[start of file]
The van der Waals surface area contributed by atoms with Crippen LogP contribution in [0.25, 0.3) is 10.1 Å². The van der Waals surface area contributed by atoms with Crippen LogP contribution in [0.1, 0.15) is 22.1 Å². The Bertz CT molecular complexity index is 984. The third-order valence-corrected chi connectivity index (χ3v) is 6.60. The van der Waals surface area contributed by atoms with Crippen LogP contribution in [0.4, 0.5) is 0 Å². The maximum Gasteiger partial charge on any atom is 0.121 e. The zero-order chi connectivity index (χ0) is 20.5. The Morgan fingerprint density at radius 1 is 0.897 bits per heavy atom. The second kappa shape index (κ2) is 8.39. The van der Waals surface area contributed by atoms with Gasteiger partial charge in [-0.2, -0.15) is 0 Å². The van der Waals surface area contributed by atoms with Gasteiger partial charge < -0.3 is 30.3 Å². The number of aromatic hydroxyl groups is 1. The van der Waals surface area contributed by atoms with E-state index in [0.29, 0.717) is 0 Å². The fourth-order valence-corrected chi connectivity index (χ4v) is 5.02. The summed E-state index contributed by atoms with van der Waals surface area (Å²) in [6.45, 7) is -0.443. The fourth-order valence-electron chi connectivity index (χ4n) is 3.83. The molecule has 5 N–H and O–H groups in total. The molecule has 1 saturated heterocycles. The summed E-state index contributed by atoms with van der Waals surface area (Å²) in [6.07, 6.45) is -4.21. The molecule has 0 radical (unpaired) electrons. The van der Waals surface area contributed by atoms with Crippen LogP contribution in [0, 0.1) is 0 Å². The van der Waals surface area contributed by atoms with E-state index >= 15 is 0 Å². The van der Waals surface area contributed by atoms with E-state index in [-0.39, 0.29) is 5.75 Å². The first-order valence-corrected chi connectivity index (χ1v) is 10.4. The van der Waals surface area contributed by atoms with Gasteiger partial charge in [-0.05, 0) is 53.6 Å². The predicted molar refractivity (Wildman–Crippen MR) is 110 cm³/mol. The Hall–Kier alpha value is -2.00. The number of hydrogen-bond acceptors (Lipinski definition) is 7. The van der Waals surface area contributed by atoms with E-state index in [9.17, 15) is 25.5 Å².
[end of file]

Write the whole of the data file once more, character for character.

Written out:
The van der Waals surface area contributed by atoms with Crippen LogP contribution in [0.25, 0.3) is 10.1 Å². The van der Waals surface area contributed by atoms with Crippen LogP contribution in [0.1, 0.15) is 22.1 Å². The Bertz CT molecular complexity index is 984. The third-order valence-corrected chi connectivity index (χ3v) is 6.60. The van der Waals surface area contributed by atoms with Crippen LogP contribution in [0.4, 0.5) is 0 Å². The maximum Gasteiger partial charge on any atom is 0.121 e. The zero-order chi connectivity index (χ0) is 20.5. The Morgan fingerprint density at radius 1 is 0.897 bits per heavy atom. The second kappa shape index (κ2) is 8.39. The van der Waals surface area contributed by atoms with Gasteiger partial charge in [-0.2, -0.15) is 0 Å². The van der Waals surface area contributed by atoms with Gasteiger partial charge < -0.3 is 30.3 Å². The number of aromatic hydroxyl groups is 1. The van der Waals surface area contributed by atoms with E-state index in [0.29, 0.717) is 0 Å². The fourth-order valence-corrected chi connectivity index (χ4v) is 5.02. The summed E-state index contributed by atoms with van der Waals surface area (Å²) in [6.45, 7) is -0.443. The fourth-order valence-electron chi connectivity index (χ4n) is 3.83. The molecule has 5 N–H and O–H groups in total. The molecule has 1 saturated heterocycles. The summed E-state index contributed by atoms with van der Waals surface area (Å²) in [6.07, 6.45) is -4.21. The molecule has 0 radical (unpaired) electrons. The van der Waals surface area contributed by atoms with Crippen LogP contribution in [0, 0.1) is 0 Å². The van der Waals surface area contributed by atoms with E-state index >= 15 is 0 Å². The van der Waals surface area contributed by atoms with E-state index in [-0.39, 0.29) is 5.75 Å². The first-order valence-corrected chi connectivity index (χ1v) is 10.4. The van der Waals surface area contributed by atoms with Gasteiger partial charge in [-0.05, 0) is 53.6 Å². The predicted molar refractivity (Wildman–Crippen MR) is 110 cm³/mol. The Hall–Kier alpha value is -2.00. The number of hydrogen-bond acceptors (Lipinski definition) is 7. The van der Waals surface area contributed by atoms with E-state index in [9.17, 15) is 25.5 Å².